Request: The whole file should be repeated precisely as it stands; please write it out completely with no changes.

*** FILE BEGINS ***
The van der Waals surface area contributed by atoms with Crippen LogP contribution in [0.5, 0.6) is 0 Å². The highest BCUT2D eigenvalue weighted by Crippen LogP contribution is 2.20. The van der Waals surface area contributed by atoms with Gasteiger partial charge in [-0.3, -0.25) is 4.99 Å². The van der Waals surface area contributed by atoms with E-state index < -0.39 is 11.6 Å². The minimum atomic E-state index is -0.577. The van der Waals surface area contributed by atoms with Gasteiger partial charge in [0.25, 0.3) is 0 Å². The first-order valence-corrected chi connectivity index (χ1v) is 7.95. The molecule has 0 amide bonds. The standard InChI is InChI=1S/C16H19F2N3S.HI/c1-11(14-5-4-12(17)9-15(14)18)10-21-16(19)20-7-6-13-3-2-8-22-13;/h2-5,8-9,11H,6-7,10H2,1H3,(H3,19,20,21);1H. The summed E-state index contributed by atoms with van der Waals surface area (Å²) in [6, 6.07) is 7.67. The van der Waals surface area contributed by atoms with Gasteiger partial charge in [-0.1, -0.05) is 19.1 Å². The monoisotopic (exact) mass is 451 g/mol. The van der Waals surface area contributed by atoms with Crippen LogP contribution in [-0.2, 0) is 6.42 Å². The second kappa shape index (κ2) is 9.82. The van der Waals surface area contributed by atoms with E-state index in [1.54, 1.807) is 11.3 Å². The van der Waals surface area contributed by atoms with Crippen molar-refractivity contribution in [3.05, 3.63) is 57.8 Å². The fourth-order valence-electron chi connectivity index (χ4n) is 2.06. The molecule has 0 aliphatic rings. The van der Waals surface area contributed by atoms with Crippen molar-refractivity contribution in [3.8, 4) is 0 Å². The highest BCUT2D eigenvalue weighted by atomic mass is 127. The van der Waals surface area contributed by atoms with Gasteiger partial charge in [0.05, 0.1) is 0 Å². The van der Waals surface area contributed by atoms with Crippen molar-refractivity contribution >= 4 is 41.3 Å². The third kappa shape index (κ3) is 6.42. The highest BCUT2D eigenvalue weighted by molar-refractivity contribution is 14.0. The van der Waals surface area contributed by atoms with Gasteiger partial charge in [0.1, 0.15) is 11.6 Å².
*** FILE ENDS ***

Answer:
The van der Waals surface area contributed by atoms with Crippen LogP contribution in [0.5, 0.6) is 0 Å². The highest BCUT2D eigenvalue weighted by Crippen LogP contribution is 2.20. The van der Waals surface area contributed by atoms with Gasteiger partial charge in [-0.3, -0.25) is 4.99 Å². The van der Waals surface area contributed by atoms with E-state index < -0.39 is 11.6 Å². The minimum atomic E-state index is -0.577. The van der Waals surface area contributed by atoms with Gasteiger partial charge in [0.25, 0.3) is 0 Å². The first-order valence-corrected chi connectivity index (χ1v) is 7.95. The molecule has 0 amide bonds. The standard InChI is InChI=1S/C16H19F2N3S.HI/c1-11(14-5-4-12(17)9-15(14)18)10-21-16(19)20-7-6-13-3-2-8-22-13;/h2-5,8-9,11H,6-7,10H2,1H3,(H3,19,20,21);1H. The summed E-state index contributed by atoms with van der Waals surface area (Å²) in [6, 6.07) is 7.67. The van der Waals surface area contributed by atoms with Gasteiger partial charge in [-0.1, -0.05) is 19.1 Å². The monoisotopic (exact) mass is 451 g/mol. The van der Waals surface area contributed by atoms with Crippen LogP contribution in [-0.2, 0) is 6.42 Å². The second kappa shape index (κ2) is 9.82. The van der Waals surface area contributed by atoms with E-state index in [1.54, 1.807) is 11.3 Å². The van der Waals surface area contributed by atoms with Crippen molar-refractivity contribution in [3.05, 3.63) is 57.8 Å². The fourth-order valence-electron chi connectivity index (χ4n) is 2.06. The molecule has 0 aliphatic rings. The van der Waals surface area contributed by atoms with Crippen molar-refractivity contribution in [3.8, 4) is 0 Å². The highest BCUT2D eigenvalue weighted by atomic mass is 127. The van der Waals surface area contributed by atoms with Gasteiger partial charge in [0.05, 0.1) is 0 Å². The van der Waals surface area contributed by atoms with Crippen molar-refractivity contribution >= 4 is 41.3 Å². The third kappa shape index (κ3) is 6.42. The highest BCUT2D eigenvalue weighted by molar-refractivity contribution is 14.0. The van der Waals surface area contributed by atoms with Gasteiger partial charge in [0.1, 0.15) is 11.6 Å².